Centralizing IT gives rise to bureaucracy
- 18 September, 2007 12:30
When you're having problems with your enterprise laptop or workstation, who do you call? Is your IT staff just down the hall, or are they on the other side of the globe?
At one time, staffing each branch office with its own IT manager and techs was standard practice. Today the pendulum has swung the other direction. With technology now a mission-critical component of most businesses, the trend is for IT to account directly to senior management. Centralizing IT has become the norm, and in some cases, IT functions are outsourced completely.
Unfortunately, IT organizations often handle the transition poorly. Where once they were free to concentrate on desktop support, now they are saddled with additional burdens such as regulatory compliance, management of zero-day security threats, and the need to generate real-time business performance metrics. Often they respond by taking an authoritarian approach, locking down workstations and establishing cast-iron IT policies.
Things only get worse from there. As more and more user requests require intervention from IT, bureaucracy sets in. Soon even the most basic reconfiguration requires a trouble ticket.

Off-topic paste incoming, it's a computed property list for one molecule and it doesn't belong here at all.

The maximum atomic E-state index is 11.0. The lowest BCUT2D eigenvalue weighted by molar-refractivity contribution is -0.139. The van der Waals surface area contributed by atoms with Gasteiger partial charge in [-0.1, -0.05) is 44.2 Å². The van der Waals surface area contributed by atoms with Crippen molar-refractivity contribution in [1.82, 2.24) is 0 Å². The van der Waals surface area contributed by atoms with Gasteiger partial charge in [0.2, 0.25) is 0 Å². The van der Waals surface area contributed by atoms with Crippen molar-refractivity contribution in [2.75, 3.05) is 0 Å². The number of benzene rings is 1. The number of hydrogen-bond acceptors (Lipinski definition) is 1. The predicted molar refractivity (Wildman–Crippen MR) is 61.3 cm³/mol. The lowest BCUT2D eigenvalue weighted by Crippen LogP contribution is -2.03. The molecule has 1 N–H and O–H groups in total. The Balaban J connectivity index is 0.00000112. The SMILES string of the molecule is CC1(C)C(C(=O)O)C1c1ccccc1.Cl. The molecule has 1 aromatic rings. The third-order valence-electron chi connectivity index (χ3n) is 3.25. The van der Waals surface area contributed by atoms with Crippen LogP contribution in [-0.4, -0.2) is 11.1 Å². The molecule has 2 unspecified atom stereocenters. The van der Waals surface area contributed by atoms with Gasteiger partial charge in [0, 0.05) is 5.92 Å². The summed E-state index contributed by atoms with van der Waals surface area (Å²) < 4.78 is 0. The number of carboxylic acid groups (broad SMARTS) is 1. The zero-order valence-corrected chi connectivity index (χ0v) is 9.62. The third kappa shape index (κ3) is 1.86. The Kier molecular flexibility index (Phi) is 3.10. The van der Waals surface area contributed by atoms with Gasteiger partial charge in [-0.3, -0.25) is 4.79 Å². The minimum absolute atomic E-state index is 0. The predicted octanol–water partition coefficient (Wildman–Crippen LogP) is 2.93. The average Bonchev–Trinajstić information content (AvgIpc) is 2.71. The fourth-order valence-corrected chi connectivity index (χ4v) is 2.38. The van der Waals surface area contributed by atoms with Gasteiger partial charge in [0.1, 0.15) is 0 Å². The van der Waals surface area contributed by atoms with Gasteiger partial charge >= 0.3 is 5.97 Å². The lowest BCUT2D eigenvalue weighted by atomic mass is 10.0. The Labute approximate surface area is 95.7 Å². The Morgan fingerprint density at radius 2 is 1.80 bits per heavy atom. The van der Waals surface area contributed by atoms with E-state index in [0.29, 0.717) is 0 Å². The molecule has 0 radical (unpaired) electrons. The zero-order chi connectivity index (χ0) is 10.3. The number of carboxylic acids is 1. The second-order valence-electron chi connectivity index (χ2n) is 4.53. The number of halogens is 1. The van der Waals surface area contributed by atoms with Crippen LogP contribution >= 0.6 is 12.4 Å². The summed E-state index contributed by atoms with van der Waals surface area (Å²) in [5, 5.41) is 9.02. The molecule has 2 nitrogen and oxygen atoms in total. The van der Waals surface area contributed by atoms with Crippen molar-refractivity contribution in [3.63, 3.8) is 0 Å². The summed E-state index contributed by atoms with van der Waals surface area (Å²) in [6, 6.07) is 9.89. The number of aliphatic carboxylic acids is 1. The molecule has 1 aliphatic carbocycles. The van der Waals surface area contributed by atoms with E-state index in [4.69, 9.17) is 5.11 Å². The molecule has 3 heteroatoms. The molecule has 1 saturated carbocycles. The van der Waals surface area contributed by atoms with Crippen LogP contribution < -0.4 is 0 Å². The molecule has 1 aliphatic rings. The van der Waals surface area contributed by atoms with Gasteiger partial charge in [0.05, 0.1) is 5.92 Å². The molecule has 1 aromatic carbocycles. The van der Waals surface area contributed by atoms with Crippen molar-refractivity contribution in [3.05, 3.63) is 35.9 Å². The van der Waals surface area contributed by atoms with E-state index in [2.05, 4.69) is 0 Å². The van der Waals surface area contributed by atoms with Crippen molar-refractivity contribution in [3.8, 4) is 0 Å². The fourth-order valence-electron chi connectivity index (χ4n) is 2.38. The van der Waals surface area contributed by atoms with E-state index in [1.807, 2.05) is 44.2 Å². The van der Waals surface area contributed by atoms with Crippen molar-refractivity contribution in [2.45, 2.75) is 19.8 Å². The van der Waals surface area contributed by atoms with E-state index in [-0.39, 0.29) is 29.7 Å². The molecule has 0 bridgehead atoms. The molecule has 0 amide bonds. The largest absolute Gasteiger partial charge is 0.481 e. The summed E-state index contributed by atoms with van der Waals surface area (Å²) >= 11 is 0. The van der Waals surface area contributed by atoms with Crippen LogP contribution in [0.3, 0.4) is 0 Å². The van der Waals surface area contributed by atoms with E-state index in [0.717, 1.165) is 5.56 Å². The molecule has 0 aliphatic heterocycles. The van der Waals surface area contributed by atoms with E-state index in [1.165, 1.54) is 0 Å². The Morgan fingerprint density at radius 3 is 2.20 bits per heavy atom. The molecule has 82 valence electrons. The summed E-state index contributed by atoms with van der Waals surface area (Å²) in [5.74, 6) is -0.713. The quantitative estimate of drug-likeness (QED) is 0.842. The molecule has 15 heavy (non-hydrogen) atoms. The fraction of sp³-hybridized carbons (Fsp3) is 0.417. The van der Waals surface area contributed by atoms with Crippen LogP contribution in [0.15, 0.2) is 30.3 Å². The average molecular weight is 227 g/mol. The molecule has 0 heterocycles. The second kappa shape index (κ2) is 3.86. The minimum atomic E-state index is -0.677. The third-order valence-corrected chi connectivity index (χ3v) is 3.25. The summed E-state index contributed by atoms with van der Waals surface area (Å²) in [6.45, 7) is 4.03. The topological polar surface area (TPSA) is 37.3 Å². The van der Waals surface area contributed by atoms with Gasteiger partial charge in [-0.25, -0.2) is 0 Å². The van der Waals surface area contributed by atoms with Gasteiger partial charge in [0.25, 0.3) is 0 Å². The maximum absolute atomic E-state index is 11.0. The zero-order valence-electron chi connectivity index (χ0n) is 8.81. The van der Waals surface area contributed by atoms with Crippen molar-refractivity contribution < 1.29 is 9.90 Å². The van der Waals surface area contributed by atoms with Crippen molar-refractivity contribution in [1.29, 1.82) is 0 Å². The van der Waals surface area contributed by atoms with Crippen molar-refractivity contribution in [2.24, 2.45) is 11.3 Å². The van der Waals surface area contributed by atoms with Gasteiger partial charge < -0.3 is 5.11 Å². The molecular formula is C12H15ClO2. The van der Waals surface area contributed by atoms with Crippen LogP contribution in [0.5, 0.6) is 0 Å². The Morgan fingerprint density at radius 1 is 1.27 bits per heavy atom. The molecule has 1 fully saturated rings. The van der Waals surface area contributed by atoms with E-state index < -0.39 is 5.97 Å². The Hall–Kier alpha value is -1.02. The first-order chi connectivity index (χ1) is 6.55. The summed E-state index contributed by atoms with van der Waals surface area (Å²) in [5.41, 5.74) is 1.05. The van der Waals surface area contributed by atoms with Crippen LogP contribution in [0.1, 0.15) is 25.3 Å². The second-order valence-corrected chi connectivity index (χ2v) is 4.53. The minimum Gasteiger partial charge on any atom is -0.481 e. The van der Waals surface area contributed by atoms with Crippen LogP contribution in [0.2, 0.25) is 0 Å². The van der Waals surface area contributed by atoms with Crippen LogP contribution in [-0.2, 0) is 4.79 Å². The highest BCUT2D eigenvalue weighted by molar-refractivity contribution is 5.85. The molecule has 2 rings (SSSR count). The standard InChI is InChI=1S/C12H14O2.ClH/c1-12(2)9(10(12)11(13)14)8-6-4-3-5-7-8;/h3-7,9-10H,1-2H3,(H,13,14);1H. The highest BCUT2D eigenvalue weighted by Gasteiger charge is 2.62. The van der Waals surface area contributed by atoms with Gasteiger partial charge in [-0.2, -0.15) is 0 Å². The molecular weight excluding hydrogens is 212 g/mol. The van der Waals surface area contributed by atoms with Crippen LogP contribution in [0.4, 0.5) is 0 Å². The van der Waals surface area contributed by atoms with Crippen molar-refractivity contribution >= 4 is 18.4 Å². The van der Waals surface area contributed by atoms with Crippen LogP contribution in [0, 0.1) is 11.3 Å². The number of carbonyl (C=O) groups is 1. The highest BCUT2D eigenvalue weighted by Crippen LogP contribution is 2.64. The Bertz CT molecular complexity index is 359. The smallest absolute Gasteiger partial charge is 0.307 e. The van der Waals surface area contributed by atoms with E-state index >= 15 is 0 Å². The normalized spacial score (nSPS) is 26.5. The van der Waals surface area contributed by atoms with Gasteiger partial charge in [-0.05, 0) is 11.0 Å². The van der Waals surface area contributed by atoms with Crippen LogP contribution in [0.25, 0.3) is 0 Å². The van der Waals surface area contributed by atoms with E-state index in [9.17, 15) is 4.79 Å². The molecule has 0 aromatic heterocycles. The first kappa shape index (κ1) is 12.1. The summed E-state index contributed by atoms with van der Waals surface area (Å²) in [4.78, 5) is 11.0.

Ironically, heavy-handed IT administration can sometimes backfire. End-users, fed up with the burdensome restrictions of corporate IT policy, react by installing their own IM clients, P2P (peer to peer) software, application servers, and wireless LANs. Similarly, inadequate licensing policies can lead frustrated users to install pirated software -- all of which encourages IT to take an even heavier hand.
Reversing this trend will take serious effort. IT policy should not be drafted haphazardly, but instead with careful consideration of actual business needs and objectives. Senior management must stop viewing IT as a "business partner" and instead recognize it as an integral part of the organization. Greater emphasis must be placed on individual user needs, with a renewed focus on desktop support.
Of course, these measures will cost money. And that's the bottom line -- until businesses are willing to invest in IT commensurate with its role in day-to-day operations, we shouldn't expect IT to help improve our computing experience. In fact, it might even hinder it.